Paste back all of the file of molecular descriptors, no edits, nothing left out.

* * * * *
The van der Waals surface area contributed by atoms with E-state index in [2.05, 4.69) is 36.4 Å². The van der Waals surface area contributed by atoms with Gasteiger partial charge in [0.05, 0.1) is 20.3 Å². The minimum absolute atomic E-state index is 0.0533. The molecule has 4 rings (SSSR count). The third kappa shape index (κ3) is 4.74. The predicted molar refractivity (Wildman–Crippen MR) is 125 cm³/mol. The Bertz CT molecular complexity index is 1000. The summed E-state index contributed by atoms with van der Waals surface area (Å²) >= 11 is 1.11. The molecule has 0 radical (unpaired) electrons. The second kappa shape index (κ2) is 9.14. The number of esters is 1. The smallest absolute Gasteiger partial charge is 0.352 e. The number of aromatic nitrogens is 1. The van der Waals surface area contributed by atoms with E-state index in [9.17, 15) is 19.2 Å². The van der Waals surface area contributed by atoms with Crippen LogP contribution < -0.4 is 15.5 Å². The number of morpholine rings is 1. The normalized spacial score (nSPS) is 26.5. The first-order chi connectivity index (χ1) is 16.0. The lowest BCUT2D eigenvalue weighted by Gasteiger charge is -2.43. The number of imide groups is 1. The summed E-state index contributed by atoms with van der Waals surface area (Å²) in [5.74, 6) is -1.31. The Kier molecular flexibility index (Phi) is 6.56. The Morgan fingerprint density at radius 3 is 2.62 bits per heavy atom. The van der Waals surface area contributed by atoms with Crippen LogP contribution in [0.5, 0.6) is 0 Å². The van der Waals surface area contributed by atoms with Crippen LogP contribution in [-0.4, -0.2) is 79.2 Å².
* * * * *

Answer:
The van der Waals surface area contributed by atoms with E-state index in [2.05, 4.69) is 36.4 Å². The van der Waals surface area contributed by atoms with Gasteiger partial charge in [0.05, 0.1) is 20.3 Å². The minimum absolute atomic E-state index is 0.0533. The molecule has 4 rings (SSSR count). The third kappa shape index (κ3) is 4.74. The predicted molar refractivity (Wildman–Crippen MR) is 125 cm³/mol. The Bertz CT molecular complexity index is 1000. The summed E-state index contributed by atoms with van der Waals surface area (Å²) >= 11 is 1.11. The molecule has 0 radical (unpaired) electrons. The second kappa shape index (κ2) is 9.14. The number of esters is 1. The smallest absolute Gasteiger partial charge is 0.352 e. The number of aromatic nitrogens is 1. The van der Waals surface area contributed by atoms with E-state index in [9.17, 15) is 19.2 Å². The van der Waals surface area contributed by atoms with Crippen LogP contribution < -0.4 is 15.5 Å². The number of morpholine rings is 1. The normalized spacial score (nSPS) is 26.5. The first-order chi connectivity index (χ1) is 16.0. The lowest BCUT2D eigenvalue weighted by Gasteiger charge is -2.43. The number of imide groups is 1. The summed E-state index contributed by atoms with van der Waals surface area (Å²) in [5.74, 6) is -1.31. The Kier molecular flexibility index (Phi) is 6.56. The Morgan fingerprint density at radius 3 is 2.62 bits per heavy atom. The van der Waals surface area contributed by atoms with Crippen LogP contribution in [0.5, 0.6) is 0 Å². The van der Waals surface area contributed by atoms with Crippen LogP contribution in [-0.4, -0.2) is 79.2 Å².